|Publication number||US7243208 B2|
|Application number||US 10/640,855|
|Publication date||Jul 10, 2007|
|Filing date||Aug 13, 2003|
|Priority date||Aug 13, 2003|
|Also published as||US20050038973, US20070239960|
|Publication number||10640855, 640855, US 7243208 B2, US 7243208B2, US-B2-7243208, US7243208 B2, US7243208B2|
|Inventors||Masayuki Ito, Fumio Arakawa, Mark Hill|
|Original Assignee||Renesas Technology Corp.|
|Export Citation||BiBTeX, EndNote, RefMan|
|Patent Citations (22), Referenced by (7), Classifications (10), Legal Events (4)|
|External Links: USPTO, USPTO Assignment, Espacenet|
The present invention relates to a data processor such as a microprocessor, a DSP (digital signal processor) or the like, which supports a virtual memory management system, and more particularly to techniques for use therein that are applied to memory control having a translation lookaside buffer (TLB) for address translation, and in particular a plurality of TLBs.
Typically, the virtual memory management system in a data processor is a function devised to make effective use of the physical memory. When the required memory size for execution of a particular process is less than the available physical memory, it is possible to carry out the process by mapping to the physical memory. However, when the memory size required by the process is larger than the physical memory, the process typically has to be divided so that only selected sub-portions are mapped to the physical memory as needed.
Typically, a system in which the mapping to the physical memory is controlled and carried out as a batch by an OS (Operating System) in such a manner that the process itself is not aware of the mapping to the physical memory is called a virtual memory management system.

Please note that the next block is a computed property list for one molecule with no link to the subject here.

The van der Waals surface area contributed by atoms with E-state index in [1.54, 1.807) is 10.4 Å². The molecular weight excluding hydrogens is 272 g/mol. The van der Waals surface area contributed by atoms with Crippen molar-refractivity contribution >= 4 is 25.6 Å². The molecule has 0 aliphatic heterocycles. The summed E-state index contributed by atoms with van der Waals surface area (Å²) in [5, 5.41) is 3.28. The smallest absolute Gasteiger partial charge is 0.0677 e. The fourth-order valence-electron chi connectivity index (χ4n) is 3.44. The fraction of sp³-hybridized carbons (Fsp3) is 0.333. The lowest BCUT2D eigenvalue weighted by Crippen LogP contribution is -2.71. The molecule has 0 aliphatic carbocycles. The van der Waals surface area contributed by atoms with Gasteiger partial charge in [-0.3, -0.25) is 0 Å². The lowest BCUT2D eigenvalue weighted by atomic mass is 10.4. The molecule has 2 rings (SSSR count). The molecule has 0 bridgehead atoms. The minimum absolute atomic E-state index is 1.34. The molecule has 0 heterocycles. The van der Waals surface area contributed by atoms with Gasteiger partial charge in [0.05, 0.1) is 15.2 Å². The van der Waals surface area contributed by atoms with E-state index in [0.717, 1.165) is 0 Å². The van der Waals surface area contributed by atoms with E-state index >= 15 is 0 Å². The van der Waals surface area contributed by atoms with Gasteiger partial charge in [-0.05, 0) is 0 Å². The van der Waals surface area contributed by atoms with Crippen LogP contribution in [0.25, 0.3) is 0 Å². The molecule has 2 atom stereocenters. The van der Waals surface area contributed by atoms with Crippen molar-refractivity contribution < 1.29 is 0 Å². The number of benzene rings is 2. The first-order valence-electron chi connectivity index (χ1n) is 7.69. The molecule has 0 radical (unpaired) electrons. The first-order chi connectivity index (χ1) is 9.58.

In a virtual memory management system, a sufficiently large virtual memory, as compared to the physical memory, is provided to allow the process to be mapped to the virtual memory. Because of this, even when a plurality of processes exist substantially simultaneously, each process operates only on the virtual memory. An MMU (Memory Management Unit), which is ordinarily controlled by the OS, is adopted for the mapping from the virtual memory to the physical memory. The MMU updates the physical memory so that virtual memory necessary for the process is mapped smoothly to the physical memory. The update of the physical memory is carried out between secondary memories. Hereinafter, an address space in the virtual memory will be referred to as virtual address space while an address space in the physical memory will be referred to as physical address space.
Although it is possible to realize the function of the MMU via software only, typically it is not efficient to carry out the translation via software every time the process accesses the physical memory. Accordingly, a translation lookaside buffer (TLB) for performing address translation is provided as part of the hardware to store frequently used address translation information. The TLB can be considered as a cache for the address translation information. When address translation is carried out from the virtual memory to the physical memory using the MMU, if the translation information has not been registered in the TLB, the MMU issues a TLB miss exception and registers new address translation information in the TLB. However, unlike the cache, when the address translation has failed, i.e., when the TLB miss exception is issued, the replacement of the address translation information is ordinarily carried out via software.